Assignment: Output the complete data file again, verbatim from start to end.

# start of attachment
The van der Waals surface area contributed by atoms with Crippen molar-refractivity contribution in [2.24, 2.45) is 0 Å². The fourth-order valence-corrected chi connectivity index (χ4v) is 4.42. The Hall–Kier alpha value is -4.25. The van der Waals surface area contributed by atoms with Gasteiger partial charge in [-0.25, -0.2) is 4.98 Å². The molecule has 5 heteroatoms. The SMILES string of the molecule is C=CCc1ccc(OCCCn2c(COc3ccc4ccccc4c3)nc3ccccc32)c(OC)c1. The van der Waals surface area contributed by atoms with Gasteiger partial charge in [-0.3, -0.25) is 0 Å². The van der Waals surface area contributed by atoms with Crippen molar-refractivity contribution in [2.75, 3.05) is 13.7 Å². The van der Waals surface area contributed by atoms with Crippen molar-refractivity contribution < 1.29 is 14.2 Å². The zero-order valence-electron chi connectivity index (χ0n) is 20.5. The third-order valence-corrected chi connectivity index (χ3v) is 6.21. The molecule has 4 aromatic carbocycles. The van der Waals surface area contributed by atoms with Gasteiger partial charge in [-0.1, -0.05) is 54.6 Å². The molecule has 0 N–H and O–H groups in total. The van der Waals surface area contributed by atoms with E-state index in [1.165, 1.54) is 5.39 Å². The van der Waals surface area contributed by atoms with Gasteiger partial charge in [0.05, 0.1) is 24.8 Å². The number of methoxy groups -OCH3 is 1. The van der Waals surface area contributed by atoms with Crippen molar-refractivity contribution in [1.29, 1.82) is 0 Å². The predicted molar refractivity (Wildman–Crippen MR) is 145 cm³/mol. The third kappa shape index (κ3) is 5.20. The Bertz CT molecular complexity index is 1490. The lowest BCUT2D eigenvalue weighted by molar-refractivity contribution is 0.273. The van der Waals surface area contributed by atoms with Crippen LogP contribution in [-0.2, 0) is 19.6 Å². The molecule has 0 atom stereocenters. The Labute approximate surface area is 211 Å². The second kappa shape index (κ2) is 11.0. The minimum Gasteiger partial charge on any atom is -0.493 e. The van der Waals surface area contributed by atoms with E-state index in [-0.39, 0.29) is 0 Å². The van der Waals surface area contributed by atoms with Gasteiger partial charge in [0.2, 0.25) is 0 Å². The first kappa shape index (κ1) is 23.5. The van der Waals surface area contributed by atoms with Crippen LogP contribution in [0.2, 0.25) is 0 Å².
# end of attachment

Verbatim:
The van der Waals surface area contributed by atoms with Crippen molar-refractivity contribution in [2.24, 2.45) is 0 Å². The fourth-order valence-corrected chi connectivity index (χ4v) is 4.42. The Hall–Kier alpha value is -4.25. The van der Waals surface area contributed by atoms with Gasteiger partial charge in [-0.25, -0.2) is 4.98 Å². The molecule has 5 heteroatoms. The SMILES string of the molecule is C=CCc1ccc(OCCCn2c(COc3ccc4ccccc4c3)nc3ccccc32)c(OC)c1. The van der Waals surface area contributed by atoms with Gasteiger partial charge in [-0.3, -0.25) is 0 Å². The van der Waals surface area contributed by atoms with Crippen molar-refractivity contribution in [2.75, 3.05) is 13.7 Å². The van der Waals surface area contributed by atoms with Crippen molar-refractivity contribution < 1.29 is 14.2 Å². The zero-order valence-electron chi connectivity index (χ0n) is 20.5. The third-order valence-corrected chi connectivity index (χ3v) is 6.21. The molecule has 4 aromatic carbocycles. The van der Waals surface area contributed by atoms with Gasteiger partial charge in [-0.1, -0.05) is 54.6 Å². The molecule has 0 N–H and O–H groups in total. The van der Waals surface area contributed by atoms with E-state index in [1.165, 1.54) is 5.39 Å². The van der Waals surface area contributed by atoms with Gasteiger partial charge in [0.05, 0.1) is 24.8 Å². The number of methoxy groups -OCH3 is 1. The van der Waals surface area contributed by atoms with Crippen molar-refractivity contribution in [1.29, 1.82) is 0 Å². The predicted molar refractivity (Wildman–Crippen MR) is 145 cm³/mol. The third kappa shape index (κ3) is 5.20. The Bertz CT molecular complexity index is 1490. The lowest BCUT2D eigenvalue weighted by molar-refractivity contribution is 0.273. The van der Waals surface area contributed by atoms with Crippen LogP contribution in [-0.2, 0) is 19.6 Å². The molecule has 0 atom stereocenters. The Labute approximate surface area is 211 Å². The second kappa shape index (κ2) is 11.0. The minimum Gasteiger partial charge on any atom is -0.493 e. The van der Waals surface area contributed by atoms with E-state index in [-0.39, 0.29) is 0 Å². The van der Waals surface area contributed by atoms with Gasteiger partial charge in [0.2, 0.25) is 0 Å². The first kappa shape index (κ1) is 23.5. The van der Waals surface area contributed by atoms with Crippen LogP contribution in [0.2, 0.25) is 0 Å².